Adjectives in Germanic and Romance by Petra Sleeman, Freek Van de Velde, Harry Perridon

By Petra Sleeman, Freek Van de Velde, Harry Perridon

Even though the Germanic and Romance languages are branches of an identical language kin and even if either have constructed the adjective as a separate syntactic and morphological classification, the syntax, morphology, and interpretation of adjectives is on no account an analogous in those language teams, and there's even version inside all of the language teams. one of many major goals of this quantity is to map the variations and similarities in syntactic habit, morphology, and that means of the Germanic and Romance adjective and to discover a solution to the next query: Are the (dis)similarities the results of self reliant advancements in all the branches of the Indo-European language family members, or are they as a result of language touch?

Show description

Read Online or Download Adjectives in Germanic and Romance PDF

Similar grammar books

Dearly, Nearly, Insincerely: What Is An Adverb?

Bursting with adverbs, this addition to the phrases Are CATegorical(tm) sequence creatively clarifies the idea that of adverbs for younger readers with delightfully playful rhymes and intensely funny illustrations. for simple identity, adverbs are published in colour and key terms are illustrated on each one web page.

Lexical Categories: Verbs, Nouns and Adjectives

Mark C. Baker investigates the basic nature of nouns, verbs, and adjectives. He claims that a number of the superficial changes present in specific languages have a unmarried underlying resource which are used to supply higher definitions of those "parts of speech". the recent definitions are supported by way of information from languages from each continent.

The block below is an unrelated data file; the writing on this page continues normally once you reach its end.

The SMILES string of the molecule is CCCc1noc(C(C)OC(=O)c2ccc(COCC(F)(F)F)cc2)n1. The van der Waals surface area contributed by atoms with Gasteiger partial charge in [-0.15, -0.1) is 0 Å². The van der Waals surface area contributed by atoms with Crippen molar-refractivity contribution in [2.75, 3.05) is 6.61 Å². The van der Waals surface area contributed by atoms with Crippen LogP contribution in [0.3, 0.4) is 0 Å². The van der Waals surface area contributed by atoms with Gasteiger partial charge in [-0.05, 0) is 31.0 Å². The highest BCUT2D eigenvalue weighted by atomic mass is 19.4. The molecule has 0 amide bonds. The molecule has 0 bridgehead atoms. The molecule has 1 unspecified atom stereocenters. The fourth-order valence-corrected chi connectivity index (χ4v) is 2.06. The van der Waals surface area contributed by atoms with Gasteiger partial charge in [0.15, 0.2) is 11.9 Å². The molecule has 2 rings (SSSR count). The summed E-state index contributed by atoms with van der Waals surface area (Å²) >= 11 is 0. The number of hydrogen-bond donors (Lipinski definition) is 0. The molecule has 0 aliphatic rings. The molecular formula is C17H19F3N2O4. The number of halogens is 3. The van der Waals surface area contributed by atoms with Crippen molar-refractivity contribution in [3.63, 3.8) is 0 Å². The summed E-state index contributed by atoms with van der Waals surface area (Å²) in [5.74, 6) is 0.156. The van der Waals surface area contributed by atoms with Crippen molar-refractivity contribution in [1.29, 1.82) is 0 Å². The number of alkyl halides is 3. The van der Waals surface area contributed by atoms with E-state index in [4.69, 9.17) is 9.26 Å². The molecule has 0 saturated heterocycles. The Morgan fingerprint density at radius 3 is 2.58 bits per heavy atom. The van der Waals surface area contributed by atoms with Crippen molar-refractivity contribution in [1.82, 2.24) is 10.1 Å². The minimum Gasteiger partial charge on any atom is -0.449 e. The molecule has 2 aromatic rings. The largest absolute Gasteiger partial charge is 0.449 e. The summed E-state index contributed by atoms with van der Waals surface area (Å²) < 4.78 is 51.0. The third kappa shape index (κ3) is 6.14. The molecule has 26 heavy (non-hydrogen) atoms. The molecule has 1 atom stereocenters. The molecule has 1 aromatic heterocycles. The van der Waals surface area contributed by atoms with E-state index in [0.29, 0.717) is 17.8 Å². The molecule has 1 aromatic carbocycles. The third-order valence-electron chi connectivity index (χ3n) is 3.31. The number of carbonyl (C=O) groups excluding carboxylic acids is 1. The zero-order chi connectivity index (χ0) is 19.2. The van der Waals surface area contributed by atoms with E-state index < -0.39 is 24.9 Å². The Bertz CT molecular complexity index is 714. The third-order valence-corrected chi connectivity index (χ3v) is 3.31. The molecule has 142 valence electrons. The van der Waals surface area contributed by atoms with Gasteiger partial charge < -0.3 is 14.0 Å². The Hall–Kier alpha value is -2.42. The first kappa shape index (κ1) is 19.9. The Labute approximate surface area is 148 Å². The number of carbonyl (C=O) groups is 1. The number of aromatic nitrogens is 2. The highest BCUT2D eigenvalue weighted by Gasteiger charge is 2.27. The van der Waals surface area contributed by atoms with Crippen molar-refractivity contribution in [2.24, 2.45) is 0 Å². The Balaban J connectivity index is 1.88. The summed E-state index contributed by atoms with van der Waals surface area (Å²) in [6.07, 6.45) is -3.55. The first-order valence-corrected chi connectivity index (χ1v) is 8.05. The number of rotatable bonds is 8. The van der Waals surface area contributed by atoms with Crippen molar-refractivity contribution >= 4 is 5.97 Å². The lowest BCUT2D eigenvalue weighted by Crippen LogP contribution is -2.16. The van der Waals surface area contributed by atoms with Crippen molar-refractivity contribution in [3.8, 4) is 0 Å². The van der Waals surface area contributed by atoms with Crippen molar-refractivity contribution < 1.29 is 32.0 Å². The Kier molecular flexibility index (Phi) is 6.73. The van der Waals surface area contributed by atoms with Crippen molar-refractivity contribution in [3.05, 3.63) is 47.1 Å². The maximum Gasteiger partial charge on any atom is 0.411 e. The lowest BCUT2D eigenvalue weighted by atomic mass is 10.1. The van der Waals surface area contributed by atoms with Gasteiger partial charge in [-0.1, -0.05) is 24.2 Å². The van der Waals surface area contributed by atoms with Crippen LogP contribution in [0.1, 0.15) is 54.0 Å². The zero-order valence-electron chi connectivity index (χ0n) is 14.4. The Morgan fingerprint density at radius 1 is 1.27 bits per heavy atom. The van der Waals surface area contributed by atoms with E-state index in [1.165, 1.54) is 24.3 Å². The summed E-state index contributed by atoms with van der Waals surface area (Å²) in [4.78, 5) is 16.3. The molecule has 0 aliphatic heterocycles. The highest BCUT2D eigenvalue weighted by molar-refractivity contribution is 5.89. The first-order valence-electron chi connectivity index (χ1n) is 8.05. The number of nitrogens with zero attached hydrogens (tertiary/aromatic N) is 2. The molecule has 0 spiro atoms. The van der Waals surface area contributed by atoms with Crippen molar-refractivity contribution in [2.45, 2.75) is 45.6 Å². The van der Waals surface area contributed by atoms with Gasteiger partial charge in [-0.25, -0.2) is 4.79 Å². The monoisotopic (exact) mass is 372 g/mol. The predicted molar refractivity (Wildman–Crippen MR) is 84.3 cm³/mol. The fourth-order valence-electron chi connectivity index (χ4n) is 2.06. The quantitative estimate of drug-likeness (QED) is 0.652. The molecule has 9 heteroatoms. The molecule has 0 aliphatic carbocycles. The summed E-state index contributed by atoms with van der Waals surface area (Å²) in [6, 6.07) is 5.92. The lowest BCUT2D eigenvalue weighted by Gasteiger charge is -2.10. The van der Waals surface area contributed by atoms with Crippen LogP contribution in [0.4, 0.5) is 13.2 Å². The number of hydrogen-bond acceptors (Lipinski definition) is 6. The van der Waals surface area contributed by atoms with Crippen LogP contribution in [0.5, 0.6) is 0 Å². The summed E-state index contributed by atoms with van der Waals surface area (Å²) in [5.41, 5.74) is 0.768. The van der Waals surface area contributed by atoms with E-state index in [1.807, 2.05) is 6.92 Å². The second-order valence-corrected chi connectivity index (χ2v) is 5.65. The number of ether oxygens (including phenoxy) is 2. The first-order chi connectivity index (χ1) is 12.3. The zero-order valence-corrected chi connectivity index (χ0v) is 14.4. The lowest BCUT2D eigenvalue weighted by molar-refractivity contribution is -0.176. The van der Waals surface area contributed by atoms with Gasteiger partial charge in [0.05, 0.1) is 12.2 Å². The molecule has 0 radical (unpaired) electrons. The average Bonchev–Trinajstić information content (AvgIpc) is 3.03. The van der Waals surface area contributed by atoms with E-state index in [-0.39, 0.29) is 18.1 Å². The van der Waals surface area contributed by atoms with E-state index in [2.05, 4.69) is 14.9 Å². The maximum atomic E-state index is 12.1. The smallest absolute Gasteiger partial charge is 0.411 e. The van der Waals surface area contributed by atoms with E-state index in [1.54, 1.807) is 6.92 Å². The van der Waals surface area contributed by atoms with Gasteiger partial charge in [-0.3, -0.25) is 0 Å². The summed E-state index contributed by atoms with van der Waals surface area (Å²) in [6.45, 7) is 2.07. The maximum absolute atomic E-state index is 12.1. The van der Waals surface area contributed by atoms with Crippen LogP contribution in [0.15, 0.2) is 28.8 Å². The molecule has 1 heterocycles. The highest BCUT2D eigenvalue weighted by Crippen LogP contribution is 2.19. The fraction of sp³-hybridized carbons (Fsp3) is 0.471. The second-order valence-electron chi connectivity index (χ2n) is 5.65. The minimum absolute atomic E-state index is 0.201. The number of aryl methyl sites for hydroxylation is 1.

Essays on the Representational and Derivational Nature of Grammar: The Diversity of Wh-Constructions (Linguistic Inquiry Monographs)

This publication will be learn on degrees: as a unique empirical research of wh- interrogatives and relative structures in quite a few languages and as a theoretical research of chain formation in grammar. The ebook is split into elements. half I investigates the distribution and interpretation of a number of wh- interrogative buildings, targeting the workings of Superiority.

Syntax in functional grammar : an introduction to lexicogrammar in systemic linguistics

This well-illustrated e-book outlines a framework for the research of syntactic constitution from a viewpoint of a scientific practical grammar. In oart, the ebook is going again to the grammar's "scale and type" roots, yet now with the purpose of featuring how a descriptive framework illustrating how the research of the syntactic constitution can replicate the which means constitution.

Extra info for Adjectives in Germanic and Romance

Sample text

Italian) d. (Portuguese) e. (Spanish) f. (Romanian) g. 2 (English) (6) a. (Catalan) b. (Italian) d. (Portuguese) e. (Spanish) . The sentences in (4) and (6) are equivalent to (3). Engl. ) < OEngl. ), Sp. duro “hard” < Lat. durus, dura, durum, Rom. greu < Lat. gravis, gravis, grave “heavy”, Sard. folte < Lat. fortis, fortis, forte “strong”. Lexicalization may play a role: Engl. hard and Cat. dur are standard, but this does not hold for other adjectives. . Engl. hardly < OEngl. ). The adjective-adverb interface in Romance and English  My attempt to find corresponding examples for these languages already provides interesting insights into the relevance of linguistic variation.

In English (3) and in Romance (4), Type A is generally tied to informal speaking, except for Romanian and Sardinian, where it is standard:1 (3) The men work hard. (4) a. (Catalan) b. (Italian) d. (Portuguese) e. (Spanish) f. (Romanian) g. 2 (English) (6) a. (Catalan) b. (Italian) d. (Portuguese) e. (Spanish) . The sentences in (4) and (6) are equivalent to (3). Engl. ) < OEngl. ), Sp. duro “hard” < Lat. durus, dura, durum, Rom. greu < Lat. gravis, gravis, grave “heavy”, Sard. folte < Lat.

Hopper, Paul J. 1975. The Syntax of the Simple Sentence in Proto-Germanic. Den Haag: Mouton. Ihsane, Tabea & Puskas, Genoveva. 2001. Specific is not definite. GG@G 2: 39–54. Jespersen, Otto. 1993[1894]. Progress in Language. With Special Reference to English [Amsterdam Classics in Linguistics, 1800–1925, 9]. Amsterdam: John Benjamins. Julien, Marit. 2003. Double definiteness in Scandinavian. Nordlyd 31(1): 230–244. Julien, Marit. 2005. Nominal Phrases from a Scandinavian Perspective [Linguistik Aktuell/­ Linguistics Today 87].

Download PDF sample

Rated 4.03 of 5 – based on 21 votes